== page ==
Opinion

Christmas TV guide 2023: The gentle pleasures of festive telly

Christmas telly is a gentle festive panacea. It’s pixelated wallpaper, a burbling sound in the corner, a big rectangle to fixate upon. We don’t need surprises

Hannah Waddingham

Hannah Waddingham in Home For Christmas. Image: Robert Viglasky/Apple TV

Complaining about Christmas TV is a grand tradition that I’ve been indulging in since I was a child. Even now – when there’s so much content available that you could binge it until the end of time and still not even make a dent – you’ll never find anything you want to watch (apart from maybe Ghosts.)

But I guess that’s the point. Christmas telly is a gentle festive panacea. It’s pixelated wallpaper, a burbling sound in the corner, a big rectangle to fixate upon. We don’t need surprises. We know Bruce Willis will save the Nakatomi Plaza and Kevin’s parents will eventually figure out where they left him. And even if we’re watching a new series of a much-hyped drama, we’ll be in a Quality Street stupor anyway and we’ll just remember that Jamie Dornan was in it – something about a guy going on his holidays? So, with that in mind, let us reach for the remote and a half-empty packet of biscuits for cheese and see what delights await…

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Mary Berry’s Highland Christmas (BBC Two) 

Hoots! Mary is floating up to Scotland to enjoy a good old Highland Christmas – which I imagine will be a phantasmagoria of magical castles, Aberdeen Angus wellington and bowls of cranachan eaten by a fireplace adorned with stag’s heads. As a long- time resident of Scotland, all I can tell you is that she’d better stock up on some Irn-Bru for the morning after. (Get the original full sugar version, though, Mary doll. Oh, and a roll and square sausage.)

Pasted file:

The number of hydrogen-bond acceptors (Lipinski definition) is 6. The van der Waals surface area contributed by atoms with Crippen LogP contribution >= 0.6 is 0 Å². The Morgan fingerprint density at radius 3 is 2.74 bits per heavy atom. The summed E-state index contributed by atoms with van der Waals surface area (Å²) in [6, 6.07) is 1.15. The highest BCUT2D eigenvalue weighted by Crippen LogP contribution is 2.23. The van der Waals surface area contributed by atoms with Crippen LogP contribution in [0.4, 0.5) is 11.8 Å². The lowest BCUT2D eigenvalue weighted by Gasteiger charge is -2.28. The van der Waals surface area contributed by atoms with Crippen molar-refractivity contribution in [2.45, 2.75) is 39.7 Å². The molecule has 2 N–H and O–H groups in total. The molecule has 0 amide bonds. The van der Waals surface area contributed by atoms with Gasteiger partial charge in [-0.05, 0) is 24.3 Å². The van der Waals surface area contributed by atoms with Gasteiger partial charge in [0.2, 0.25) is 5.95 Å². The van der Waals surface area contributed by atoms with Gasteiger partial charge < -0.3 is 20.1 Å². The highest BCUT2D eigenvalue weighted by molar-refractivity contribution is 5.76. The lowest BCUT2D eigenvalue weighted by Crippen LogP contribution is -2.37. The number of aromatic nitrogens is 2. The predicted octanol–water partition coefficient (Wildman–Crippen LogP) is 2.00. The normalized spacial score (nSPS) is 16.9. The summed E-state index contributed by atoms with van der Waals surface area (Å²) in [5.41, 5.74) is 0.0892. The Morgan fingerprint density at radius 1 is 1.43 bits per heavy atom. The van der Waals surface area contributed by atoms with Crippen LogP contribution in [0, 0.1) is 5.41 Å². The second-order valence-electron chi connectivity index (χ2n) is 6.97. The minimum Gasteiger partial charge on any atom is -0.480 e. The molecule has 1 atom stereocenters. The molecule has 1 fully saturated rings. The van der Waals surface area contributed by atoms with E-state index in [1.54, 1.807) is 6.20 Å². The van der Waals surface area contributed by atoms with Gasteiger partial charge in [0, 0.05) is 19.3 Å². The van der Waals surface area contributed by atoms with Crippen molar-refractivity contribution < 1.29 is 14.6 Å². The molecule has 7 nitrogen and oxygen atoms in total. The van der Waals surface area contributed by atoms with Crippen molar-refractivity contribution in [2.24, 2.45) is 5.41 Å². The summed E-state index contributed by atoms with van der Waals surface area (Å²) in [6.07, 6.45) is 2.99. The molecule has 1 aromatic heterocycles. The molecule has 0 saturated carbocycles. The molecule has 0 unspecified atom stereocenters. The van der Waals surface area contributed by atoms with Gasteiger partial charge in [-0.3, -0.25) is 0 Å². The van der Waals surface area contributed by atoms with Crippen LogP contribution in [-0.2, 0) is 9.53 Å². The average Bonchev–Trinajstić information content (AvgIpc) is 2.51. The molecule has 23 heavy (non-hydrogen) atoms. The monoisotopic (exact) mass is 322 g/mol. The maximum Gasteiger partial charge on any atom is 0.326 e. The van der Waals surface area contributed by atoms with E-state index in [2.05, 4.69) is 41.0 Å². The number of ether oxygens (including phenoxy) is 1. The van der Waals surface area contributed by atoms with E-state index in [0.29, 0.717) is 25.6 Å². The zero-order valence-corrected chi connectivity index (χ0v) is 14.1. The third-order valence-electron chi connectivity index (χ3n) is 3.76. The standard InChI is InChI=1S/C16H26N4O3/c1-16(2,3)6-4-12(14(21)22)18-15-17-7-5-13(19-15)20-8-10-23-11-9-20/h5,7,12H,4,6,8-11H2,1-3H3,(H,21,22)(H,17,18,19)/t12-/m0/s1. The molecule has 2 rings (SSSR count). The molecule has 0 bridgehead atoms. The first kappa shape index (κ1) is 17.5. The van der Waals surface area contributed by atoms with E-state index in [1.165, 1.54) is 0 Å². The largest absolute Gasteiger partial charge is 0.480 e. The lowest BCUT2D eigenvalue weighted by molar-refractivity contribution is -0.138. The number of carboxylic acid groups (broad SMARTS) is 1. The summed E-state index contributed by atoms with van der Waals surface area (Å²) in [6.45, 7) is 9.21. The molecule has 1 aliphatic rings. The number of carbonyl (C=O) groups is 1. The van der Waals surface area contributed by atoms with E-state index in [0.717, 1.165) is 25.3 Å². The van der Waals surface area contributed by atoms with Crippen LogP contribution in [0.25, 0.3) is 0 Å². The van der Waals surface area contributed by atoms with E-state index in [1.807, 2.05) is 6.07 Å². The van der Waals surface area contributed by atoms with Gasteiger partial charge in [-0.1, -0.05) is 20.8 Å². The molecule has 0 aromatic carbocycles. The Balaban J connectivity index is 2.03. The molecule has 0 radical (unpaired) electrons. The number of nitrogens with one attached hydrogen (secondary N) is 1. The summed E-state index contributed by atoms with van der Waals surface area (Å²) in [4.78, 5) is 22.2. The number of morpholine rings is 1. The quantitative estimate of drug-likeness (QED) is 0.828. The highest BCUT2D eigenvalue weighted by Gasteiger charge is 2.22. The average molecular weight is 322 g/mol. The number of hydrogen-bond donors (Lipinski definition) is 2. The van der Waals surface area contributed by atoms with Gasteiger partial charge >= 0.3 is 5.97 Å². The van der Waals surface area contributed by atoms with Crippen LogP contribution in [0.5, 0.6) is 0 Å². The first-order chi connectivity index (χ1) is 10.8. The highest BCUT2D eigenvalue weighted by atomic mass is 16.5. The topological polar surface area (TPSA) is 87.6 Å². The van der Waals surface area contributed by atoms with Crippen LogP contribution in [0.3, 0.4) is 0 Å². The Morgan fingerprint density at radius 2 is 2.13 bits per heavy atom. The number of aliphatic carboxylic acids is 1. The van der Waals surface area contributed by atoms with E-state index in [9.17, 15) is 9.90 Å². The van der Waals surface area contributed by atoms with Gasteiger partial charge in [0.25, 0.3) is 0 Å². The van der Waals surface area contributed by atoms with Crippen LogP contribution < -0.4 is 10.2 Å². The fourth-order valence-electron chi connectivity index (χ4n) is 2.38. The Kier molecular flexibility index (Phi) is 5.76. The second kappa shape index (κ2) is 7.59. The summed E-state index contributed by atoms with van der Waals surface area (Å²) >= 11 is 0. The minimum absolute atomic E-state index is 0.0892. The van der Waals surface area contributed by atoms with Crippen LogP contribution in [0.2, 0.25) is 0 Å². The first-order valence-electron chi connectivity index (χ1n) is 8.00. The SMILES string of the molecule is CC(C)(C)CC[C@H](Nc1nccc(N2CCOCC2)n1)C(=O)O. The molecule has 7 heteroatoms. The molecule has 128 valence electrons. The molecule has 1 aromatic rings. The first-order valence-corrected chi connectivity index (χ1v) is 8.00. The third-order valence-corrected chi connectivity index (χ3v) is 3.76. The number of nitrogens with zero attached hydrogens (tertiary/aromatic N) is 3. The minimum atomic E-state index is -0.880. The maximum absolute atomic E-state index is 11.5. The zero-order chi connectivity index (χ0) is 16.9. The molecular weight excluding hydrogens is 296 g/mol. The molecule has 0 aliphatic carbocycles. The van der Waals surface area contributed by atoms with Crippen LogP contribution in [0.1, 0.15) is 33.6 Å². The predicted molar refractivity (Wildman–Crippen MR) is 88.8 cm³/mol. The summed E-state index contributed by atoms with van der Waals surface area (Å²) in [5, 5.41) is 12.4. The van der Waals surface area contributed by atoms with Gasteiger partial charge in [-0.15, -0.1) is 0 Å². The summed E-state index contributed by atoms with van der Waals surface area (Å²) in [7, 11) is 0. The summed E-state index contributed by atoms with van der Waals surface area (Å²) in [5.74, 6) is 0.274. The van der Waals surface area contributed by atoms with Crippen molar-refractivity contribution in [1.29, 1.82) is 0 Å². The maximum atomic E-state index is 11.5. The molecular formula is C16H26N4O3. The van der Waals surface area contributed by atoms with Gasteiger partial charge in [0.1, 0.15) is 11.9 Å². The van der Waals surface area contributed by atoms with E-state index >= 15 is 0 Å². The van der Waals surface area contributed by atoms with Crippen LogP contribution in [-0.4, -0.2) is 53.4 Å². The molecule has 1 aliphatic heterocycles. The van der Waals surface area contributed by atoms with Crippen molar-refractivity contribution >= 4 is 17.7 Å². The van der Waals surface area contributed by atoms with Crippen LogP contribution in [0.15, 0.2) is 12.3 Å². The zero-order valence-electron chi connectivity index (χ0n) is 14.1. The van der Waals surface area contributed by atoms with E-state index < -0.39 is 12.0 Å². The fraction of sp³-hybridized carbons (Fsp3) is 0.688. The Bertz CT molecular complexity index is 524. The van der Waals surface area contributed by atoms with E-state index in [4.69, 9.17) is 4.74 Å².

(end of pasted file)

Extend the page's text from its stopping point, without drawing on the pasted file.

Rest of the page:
Rob and Rom vs Lapland (Sky Max)

I like Romesh Ranganathan, but he’s on TV so much doing so many different wacky things that I’m starting to get concerned for his sanity. Can someone give him a bit of annual leave? This time he’s been sent to Lapland with his comedy partner Rob Beckett to try to be an elf. The mere thought of it is making me want to book into the Priory for exhaustion. 

Strictly Come Dancing Christmas Special (BBC One) 

Strictly comes into its own at this time of year. The spangly, celebratory inanity, the flailing limbs, the bitchy remarks and the inevitable sweaty humiliation. It’s just like the office Christmas party, but with slightly fewer sequins and more natural looking makeup. This year’s line-up features Keisha from Sugababes. She hasn’t cracked a smile since 1996, so I can’t wait to see her doing the Paso Doble while looking like she’s about to say something mean about your River Island puffa jacket. 

Doctor Who (BBC One)

In my house, Doctor Who had to be watched in complete silence because my brother used to tape every episode by leaning a cassette recorder against the unforgiving wooden slats of the Rediffusion speaker. Even now, no talking is allowed. This has led me to resent all things Tardis-related, but at least this year I have Ncuti Gatwa to cheer me up while I’m being told off for talking over an important plot point about a sonic screwdriver. 

Hannah Waddingham: Home For Christmas (Apple TV)

This looks to be a variety show at the London Coliseum, starring the woman from Ted Lasso/the Baileys adverts. It feels like nobody really knows what to do with this towering woman with the perma-grin and the sequinned gowns. Is she the new Jimmy Tarbuck? 

Nigella’s Amsterdam Christmas Special (BBC Two) 

I’m sure Nigella will look bewitching as she strolls through Amsterdam, stuffing her face with stroopwaffels. But tradition dictates that she stays at home having one of her posh dinner parties, featuring a ridiculously big trifle in a jewel-coloured cut-glass dish. I am outraged that they’ve taken her out of her North London kitchen/studio. Thanks, BBC – Christmas is ruined.

Lucy Sweet is a freelance journalist

This article is taken from The Big Issue magazine, which exists to give homeless, long-term unemployed and marginalised people the opportunity to earn an income. To support our work buy a copy!

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